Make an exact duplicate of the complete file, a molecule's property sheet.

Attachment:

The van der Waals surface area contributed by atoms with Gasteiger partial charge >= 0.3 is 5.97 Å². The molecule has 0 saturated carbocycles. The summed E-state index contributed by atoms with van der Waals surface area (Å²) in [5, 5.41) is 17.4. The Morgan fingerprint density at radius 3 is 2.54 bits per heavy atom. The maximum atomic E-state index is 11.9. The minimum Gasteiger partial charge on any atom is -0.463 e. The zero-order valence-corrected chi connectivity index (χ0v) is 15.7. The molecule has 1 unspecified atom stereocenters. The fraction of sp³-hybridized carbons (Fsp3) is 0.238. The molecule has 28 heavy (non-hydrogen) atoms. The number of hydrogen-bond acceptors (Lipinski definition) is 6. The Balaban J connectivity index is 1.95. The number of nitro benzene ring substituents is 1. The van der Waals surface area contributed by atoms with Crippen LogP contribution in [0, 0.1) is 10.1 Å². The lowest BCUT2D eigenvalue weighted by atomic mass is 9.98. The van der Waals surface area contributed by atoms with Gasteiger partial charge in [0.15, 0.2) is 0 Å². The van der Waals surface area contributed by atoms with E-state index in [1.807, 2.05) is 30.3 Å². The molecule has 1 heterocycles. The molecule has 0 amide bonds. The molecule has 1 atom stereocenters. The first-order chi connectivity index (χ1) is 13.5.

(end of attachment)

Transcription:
The van der Waals surface area contributed by atoms with Gasteiger partial charge >= 0.3 is 5.97 Å². The molecule has 0 saturated carbocycles. The summed E-state index contributed by atoms with van der Waals surface area (Å²) in [5, 5.41) is 17.4. The Morgan fingerprint density at radius 3 is 2.54 bits per heavy atom. The maximum atomic E-state index is 11.9. The minimum Gasteiger partial charge on any atom is -0.463 e. The zero-order valence-corrected chi connectivity index (χ0v) is 15.7. The molecule has 1 unspecified atom stereocenters. The fraction of sp³-hybridized carbons (Fsp3) is 0.238. The molecule has 28 heavy (non-hydrogen) atoms. The number of hydrogen-bond acceptors (Lipinski definition) is 6. The Balaban J connectivity index is 1.95. The number of nitro benzene ring substituents is 1. The van der Waals surface area contributed by atoms with Crippen LogP contribution in [0, 0.1) is 10.1 Å². The lowest BCUT2D eigenvalue weighted by atomic mass is 9.98. The van der Waals surface area contributed by atoms with Gasteiger partial charge in [0.15, 0.2) is 0 Å². The van der Waals surface area contributed by atoms with E-state index in [1.807, 2.05) is 30.3 Å². The molecule has 1 heterocycles. The molecule has 0 amide bonds. The molecule has 1 atom stereocenters. The first-order chi connectivity index (χ1) is 13.5.